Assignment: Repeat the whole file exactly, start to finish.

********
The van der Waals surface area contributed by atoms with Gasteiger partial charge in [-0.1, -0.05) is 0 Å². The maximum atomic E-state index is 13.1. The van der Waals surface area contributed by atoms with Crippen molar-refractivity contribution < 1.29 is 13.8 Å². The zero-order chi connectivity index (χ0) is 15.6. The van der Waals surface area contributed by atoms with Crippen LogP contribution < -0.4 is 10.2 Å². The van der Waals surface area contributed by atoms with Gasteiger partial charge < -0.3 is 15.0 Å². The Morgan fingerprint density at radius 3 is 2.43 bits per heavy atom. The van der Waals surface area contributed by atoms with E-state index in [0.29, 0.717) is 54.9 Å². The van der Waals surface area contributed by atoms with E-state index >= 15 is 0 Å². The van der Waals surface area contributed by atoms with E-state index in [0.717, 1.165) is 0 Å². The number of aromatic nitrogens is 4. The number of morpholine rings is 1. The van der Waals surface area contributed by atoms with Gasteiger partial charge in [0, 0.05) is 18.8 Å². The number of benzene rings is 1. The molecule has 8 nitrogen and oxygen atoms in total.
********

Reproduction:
The van der Waals surface area contributed by atoms with Gasteiger partial charge in [-0.1, -0.05) is 0 Å². The maximum atomic E-state index is 13.1. The van der Waals surface area contributed by atoms with Crippen molar-refractivity contribution < 1.29 is 13.8 Å². The zero-order chi connectivity index (χ0) is 15.6. The van der Waals surface area contributed by atoms with Crippen LogP contribution < -0.4 is 10.2 Å². The van der Waals surface area contributed by atoms with Gasteiger partial charge < -0.3 is 15.0 Å². The Morgan fingerprint density at radius 3 is 2.43 bits per heavy atom. The van der Waals surface area contributed by atoms with E-state index in [0.29, 0.717) is 54.9 Å². The van der Waals surface area contributed by atoms with E-state index >= 15 is 0 Å². The van der Waals surface area contributed by atoms with E-state index in [0.717, 1.165) is 0 Å². The number of aromatic nitrogens is 4. The number of morpholine rings is 1. The van der Waals surface area contributed by atoms with Gasteiger partial charge in [0, 0.05) is 18.8 Å². The number of benzene rings is 1. The molecule has 8 nitrogen and oxygen atoms in total.